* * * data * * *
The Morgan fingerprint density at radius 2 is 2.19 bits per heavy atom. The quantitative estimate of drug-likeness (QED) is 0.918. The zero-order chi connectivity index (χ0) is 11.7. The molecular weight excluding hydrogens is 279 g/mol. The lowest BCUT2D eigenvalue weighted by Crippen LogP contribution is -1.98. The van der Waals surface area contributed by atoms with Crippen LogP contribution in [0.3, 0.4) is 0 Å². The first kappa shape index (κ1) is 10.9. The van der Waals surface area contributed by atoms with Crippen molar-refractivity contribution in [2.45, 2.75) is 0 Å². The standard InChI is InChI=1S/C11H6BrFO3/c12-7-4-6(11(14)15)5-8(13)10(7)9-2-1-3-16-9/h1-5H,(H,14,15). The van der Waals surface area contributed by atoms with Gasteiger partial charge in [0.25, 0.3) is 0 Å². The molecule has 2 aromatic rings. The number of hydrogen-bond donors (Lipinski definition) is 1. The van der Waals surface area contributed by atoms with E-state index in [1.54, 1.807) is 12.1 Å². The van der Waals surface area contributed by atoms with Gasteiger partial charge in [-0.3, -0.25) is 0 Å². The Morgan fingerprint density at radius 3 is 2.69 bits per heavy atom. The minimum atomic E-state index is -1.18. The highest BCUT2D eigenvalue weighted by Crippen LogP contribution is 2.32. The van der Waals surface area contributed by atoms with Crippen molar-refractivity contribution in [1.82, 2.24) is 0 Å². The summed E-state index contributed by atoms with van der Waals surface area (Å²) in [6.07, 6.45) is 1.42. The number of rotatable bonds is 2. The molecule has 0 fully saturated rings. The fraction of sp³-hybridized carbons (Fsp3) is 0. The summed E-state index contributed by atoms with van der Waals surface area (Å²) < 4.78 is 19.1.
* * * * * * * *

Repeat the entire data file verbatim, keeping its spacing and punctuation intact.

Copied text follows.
The Morgan fingerprint density at radius 2 is 2.19 bits per heavy atom. The quantitative estimate of drug-likeness (QED) is 0.918. The zero-order chi connectivity index (χ0) is 11.7. The molecular weight excluding hydrogens is 279 g/mol. The lowest BCUT2D eigenvalue weighted by Crippen LogP contribution is -1.98. The van der Waals surface area contributed by atoms with Crippen LogP contribution in [0.3, 0.4) is 0 Å². The first kappa shape index (κ1) is 10.9. The van der Waals surface area contributed by atoms with Crippen molar-refractivity contribution in [2.45, 2.75) is 0 Å². The standard InChI is InChI=1S/C11H6BrFO3/c12-7-4-6(11(14)15)5-8(13)10(7)9-2-1-3-16-9/h1-5H,(H,14,15). The van der Waals surface area contributed by atoms with Gasteiger partial charge in [0.25, 0.3) is 0 Å². The molecule has 2 aromatic rings. The number of hydrogen-bond donors (Lipinski definition) is 1. The van der Waals surface area contributed by atoms with E-state index in [1.54, 1.807) is 12.1 Å². The van der Waals surface area contributed by atoms with Gasteiger partial charge in [-0.3, -0.25) is 0 Å². The Morgan fingerprint density at radius 3 is 2.69 bits per heavy atom. The minimum atomic E-state index is -1.18. The highest BCUT2D eigenvalue weighted by Crippen LogP contribution is 2.32. The van der Waals surface area contributed by atoms with Crippen molar-refractivity contribution in [1.82, 2.24) is 0 Å². The summed E-state index contributed by atoms with van der Waals surface area (Å²) in [6.07, 6.45) is 1.42. The number of rotatable bonds is 2. The molecule has 0 fully saturated rings. The fraction of sp³-hybridized carbons (Fsp3) is 0. The summed E-state index contributed by atoms with van der Waals surface area (Å²) < 4.78 is 19.1.